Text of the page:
BID® Daily Newsletter
Jun 17, 2022

BID® Daily Newsletter

Jun 17, 2022

What It Takes to Be a Top-Performing CFI

Summary: Key ingredients make a top-performing CFI. We share a number of them, from finding lucrative lending niches and additional sources of income, to maintaining a lean outfit and nurturing your most valuable asset: your talent.

Get ready – the West Minster Dog show starts tomorrow!  This competition is a “champions-only” event. All of the performers have ticked off the boxes necessary at other various sanctioned events in order to make it here to compete in “Best of Breed.” It’s a serious competition with over 209 breeds that are recognized.
What does it take to be a top performer? We decided to look at some of the CFI’s that made the Independent Banker’s top performing community bank list, so that we can learn firsthand what makes them successful.
Finding lucrative lending niches. An overarching theme among all the top-performing banks is their ability to find lending niches that prove to be very profitable. Here are some examples for your institution to consider:
A Minnesota CFI consistently ranks as the No. 1 SBA lender in the Land of 10,000 Lakes and has also issued many Paycheck Protection loans, including to companies that since moved their entire banking business to the institution. “We look at risky times as a time of opportunity, not a time to crawl into your shell,” says its CEO. “That served us well during the pandemic.
A Utah CFI not only makes SBA loans across the country via technology, but also cross-sells additional products to those customers, including small business working capital loans and point-of-sale financing.
Additional sources of income. A CFI in Georgia is big into international trade financing, offering letters of credit to both importers and exporters and other trade documents. A Kansas CFI has formed several partnerships with fintechs, earning fee income and additional core deposits.
A California CFI earns interchange revenue whenever customers use their debit cards, and service charges on merchants and other commercial customers. “All of this diversification provides growing and sustainable income streams,” says its CEO. “We want to make sure that when one of our sources of income is disrupted, such as tourism in some markets due to the pandemic or tariffs put on some ag products, we have other sources of income to generate profitability.
Expenses in line. The efficiency ratio of a Montana CFI hovers around 40%, thanks to a flat organization “without a lot of excess middle management,” says its CEO. The institution also saves money by conducting its own data processing instead of outsourcing, a rarity for a bank its size.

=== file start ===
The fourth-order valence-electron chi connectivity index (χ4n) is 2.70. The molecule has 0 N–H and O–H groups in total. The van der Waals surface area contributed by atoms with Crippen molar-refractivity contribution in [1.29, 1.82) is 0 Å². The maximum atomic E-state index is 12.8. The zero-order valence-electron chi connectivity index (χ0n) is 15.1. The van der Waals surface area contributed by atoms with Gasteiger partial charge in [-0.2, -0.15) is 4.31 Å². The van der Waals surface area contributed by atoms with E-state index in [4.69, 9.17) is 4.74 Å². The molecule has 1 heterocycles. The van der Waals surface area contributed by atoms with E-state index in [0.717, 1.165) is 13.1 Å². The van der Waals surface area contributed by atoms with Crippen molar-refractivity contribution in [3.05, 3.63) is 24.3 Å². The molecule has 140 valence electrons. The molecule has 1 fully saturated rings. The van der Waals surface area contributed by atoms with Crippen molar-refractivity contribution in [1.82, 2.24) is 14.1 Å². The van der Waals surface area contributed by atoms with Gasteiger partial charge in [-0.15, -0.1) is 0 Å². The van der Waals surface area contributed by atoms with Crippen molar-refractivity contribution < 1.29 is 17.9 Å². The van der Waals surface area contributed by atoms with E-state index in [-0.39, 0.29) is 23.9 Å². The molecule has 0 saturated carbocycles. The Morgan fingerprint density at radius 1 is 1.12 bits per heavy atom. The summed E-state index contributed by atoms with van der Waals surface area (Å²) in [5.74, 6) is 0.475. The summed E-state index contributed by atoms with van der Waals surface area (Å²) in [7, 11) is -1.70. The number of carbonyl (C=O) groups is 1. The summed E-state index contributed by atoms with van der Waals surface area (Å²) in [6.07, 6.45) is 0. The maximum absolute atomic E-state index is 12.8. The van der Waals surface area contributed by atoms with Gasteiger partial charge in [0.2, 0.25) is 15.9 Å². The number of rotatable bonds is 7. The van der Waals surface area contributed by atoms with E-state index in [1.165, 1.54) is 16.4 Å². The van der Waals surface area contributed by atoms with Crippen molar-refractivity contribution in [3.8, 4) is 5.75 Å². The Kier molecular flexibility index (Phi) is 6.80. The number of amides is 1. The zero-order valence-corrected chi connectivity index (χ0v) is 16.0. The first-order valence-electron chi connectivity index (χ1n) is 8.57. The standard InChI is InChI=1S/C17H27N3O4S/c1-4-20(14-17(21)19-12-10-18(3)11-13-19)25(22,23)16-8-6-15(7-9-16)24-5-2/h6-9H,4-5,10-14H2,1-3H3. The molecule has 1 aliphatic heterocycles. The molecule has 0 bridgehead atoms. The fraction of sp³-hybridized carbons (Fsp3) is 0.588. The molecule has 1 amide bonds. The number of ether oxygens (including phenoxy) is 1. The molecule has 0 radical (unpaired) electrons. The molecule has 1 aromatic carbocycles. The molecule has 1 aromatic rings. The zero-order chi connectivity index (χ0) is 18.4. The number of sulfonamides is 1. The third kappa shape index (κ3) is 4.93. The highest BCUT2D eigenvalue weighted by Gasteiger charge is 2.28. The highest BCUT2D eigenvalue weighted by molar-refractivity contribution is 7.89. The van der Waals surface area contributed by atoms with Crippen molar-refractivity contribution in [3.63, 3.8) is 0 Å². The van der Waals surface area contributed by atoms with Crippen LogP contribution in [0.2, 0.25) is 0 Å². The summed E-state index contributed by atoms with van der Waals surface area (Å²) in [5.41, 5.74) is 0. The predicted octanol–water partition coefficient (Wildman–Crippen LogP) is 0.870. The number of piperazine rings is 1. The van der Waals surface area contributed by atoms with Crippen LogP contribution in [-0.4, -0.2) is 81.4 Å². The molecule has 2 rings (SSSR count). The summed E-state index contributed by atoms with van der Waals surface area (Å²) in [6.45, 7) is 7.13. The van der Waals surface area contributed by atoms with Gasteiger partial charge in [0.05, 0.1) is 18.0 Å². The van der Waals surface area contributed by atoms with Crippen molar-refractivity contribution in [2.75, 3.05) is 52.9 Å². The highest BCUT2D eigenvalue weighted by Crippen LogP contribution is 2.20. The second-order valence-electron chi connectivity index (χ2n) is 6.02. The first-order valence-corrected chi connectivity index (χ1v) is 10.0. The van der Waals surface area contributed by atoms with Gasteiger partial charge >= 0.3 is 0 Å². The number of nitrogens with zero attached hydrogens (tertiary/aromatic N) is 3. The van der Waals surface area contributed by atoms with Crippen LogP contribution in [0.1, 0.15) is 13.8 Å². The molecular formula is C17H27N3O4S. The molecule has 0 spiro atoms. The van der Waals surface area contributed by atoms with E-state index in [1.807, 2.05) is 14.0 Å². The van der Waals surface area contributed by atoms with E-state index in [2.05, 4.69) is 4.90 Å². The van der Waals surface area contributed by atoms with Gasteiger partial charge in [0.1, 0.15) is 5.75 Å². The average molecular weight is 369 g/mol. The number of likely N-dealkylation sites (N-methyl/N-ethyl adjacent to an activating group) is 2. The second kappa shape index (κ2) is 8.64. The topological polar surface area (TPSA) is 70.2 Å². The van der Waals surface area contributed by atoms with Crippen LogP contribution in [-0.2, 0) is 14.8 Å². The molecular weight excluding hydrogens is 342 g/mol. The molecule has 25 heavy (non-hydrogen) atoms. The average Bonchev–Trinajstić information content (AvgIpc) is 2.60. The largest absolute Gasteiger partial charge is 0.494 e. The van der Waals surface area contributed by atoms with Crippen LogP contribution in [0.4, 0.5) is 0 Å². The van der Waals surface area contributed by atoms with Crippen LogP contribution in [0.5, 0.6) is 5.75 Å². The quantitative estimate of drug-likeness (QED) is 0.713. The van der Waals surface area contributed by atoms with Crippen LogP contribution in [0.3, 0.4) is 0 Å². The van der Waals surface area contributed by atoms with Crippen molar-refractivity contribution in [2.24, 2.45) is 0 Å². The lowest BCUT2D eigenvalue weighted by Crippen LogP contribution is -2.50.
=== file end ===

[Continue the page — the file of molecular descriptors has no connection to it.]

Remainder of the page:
Says a Nevada CFI executive: “We operate four branches, so it is very important for us to work hard to keep overhead costs low, including contracts and our costs of labor.
The CFO at another Minnesota CFI excels at keeping overhead and other operating expenses down – “He spends the bank’s money as if it were his own,” the CEO says.
Stellar employees and healthy culture. At an Arkansas CFI, its people make the difference, by working “longer, harder and smarter” to serve customers, says its CEO. “We shove the decision-making process, as far down as we can in the bank,” the CEO says. “Great people don’t want to be micromanaged. They want tasks to complete, in which they can see their own influences in the end results. This creates satisfied people and satisfied customers.
Healthy cultures” distinguish top performing institutions over others, says the head of a North Dakota CFI. “We focus pretty heavily on building a culture that attracts and retains great people over the long run, and that really has paid off with lower turnover and still an ability to go out and organically attract employees in new growth markets for us.
A CFI in Oregon consistently earns a spot on “best places to work” lists. Says its CEO: “Happy employees translate into happy customers, and that translates into higher profitability for the institution.
The head of a Texas CFI expresses a similar sentiment: “You know your people are doing something right when your customers buy lunch for the 80-plus people in one of our locations as a thank you. For our customers, we strive to make sure that they are receiving an experience that will make them keep coming back.”
Your institution may very well share these best practices, earning your place in the upper echelons of the CFI world!
Subscribe to the BID Daily Newsletter to have it delivered by email daily.

Related Articles:

Managing CRE Exposure in an Uncertain Market
After two years of post-pandemic recovery in the CRE market, there are signs of a cooling off, driven by rising rates and fears of a recession. This leaves leading financial institutions with high CRE concentrations exposed and subject to greater scrutiny by regulators. We provide four strategies to manage CRE in this current market uncertainty.
Risk-Based Pricing Can Boost Profitability
CFIs can lower their exposure while boosting their profitability by pricing commercial loans commensurate with the borrower’s risk. We delve into the details of a risk-based pricing model.